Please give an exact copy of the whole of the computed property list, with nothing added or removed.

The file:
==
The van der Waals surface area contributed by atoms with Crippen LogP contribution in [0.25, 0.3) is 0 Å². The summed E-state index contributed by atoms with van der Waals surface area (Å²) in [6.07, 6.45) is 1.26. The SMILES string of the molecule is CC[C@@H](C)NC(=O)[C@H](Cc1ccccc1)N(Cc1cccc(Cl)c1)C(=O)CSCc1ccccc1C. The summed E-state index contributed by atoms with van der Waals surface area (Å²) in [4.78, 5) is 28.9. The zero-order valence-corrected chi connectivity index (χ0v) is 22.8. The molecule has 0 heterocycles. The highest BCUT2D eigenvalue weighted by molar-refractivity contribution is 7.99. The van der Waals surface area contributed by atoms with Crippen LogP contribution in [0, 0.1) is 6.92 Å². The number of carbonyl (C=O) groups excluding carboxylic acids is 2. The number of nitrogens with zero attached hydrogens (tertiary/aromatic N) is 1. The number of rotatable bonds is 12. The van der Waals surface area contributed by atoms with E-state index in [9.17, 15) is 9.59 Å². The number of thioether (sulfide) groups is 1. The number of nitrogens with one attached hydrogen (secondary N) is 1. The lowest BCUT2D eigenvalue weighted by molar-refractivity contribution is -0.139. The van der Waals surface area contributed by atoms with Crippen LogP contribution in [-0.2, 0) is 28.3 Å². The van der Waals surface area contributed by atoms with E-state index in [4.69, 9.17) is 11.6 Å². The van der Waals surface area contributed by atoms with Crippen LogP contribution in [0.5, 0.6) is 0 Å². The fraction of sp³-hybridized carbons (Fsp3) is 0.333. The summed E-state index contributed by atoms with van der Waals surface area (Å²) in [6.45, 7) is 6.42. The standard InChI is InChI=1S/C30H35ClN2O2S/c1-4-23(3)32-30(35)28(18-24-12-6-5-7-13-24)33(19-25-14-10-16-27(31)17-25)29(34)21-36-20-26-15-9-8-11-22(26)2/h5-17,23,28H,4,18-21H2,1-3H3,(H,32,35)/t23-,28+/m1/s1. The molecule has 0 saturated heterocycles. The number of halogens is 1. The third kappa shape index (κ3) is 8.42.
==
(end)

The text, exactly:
The van der Waals surface area contributed by atoms with Crippen LogP contribution in [0.25, 0.3) is 0 Å². The summed E-state index contributed by atoms with van der Waals surface area (Å²) in [6.07, 6.45) is 1.26. The SMILES string of the molecule is CC[C@@H](C)NC(=O)[C@H](Cc1ccccc1)N(Cc1cccc(Cl)c1)C(=O)CSCc1ccccc1C. The summed E-state index contributed by atoms with van der Waals surface area (Å²) in [4.78, 5) is 28.9. The zero-order valence-corrected chi connectivity index (χ0v) is 22.8. The molecule has 0 heterocycles. The highest BCUT2D eigenvalue weighted by molar-refractivity contribution is 7.99. The van der Waals surface area contributed by atoms with Crippen LogP contribution in [0, 0.1) is 6.92 Å². The number of carbonyl (C=O) groups excluding carboxylic acids is 2. The number of nitrogens with zero attached hydrogens (tertiary/aromatic N) is 1. The number of rotatable bonds is 12. The van der Waals surface area contributed by atoms with E-state index in [9.17, 15) is 9.59 Å². The number of thioether (sulfide) groups is 1. The number of nitrogens with one attached hydrogen (secondary N) is 1. The lowest BCUT2D eigenvalue weighted by molar-refractivity contribution is -0.139. The van der Waals surface area contributed by atoms with Crippen LogP contribution in [-0.2, 0) is 28.3 Å². The van der Waals surface area contributed by atoms with E-state index in [4.69, 9.17) is 11.6 Å². The van der Waals surface area contributed by atoms with Crippen LogP contribution in [0.5, 0.6) is 0 Å². The fraction of sp³-hybridized carbons (Fsp3) is 0.333. The summed E-state index contributed by atoms with van der Waals surface area (Å²) in [6.45, 7) is 6.42. The standard InChI is InChI=1S/C30H35ClN2O2S/c1-4-23(3)32-30(35)28(18-24-12-6-5-7-13-24)33(19-25-14-10-16-27(31)17-25)29(34)21-36-20-26-15-9-8-11-22(26)2/h5-17,23,28H,4,18-21H2,1-3H3,(H,32,35)/t23-,28+/m1/s1. The molecule has 0 saturated heterocycles. The number of halogens is 1. The third kappa shape index (κ3) is 8.42.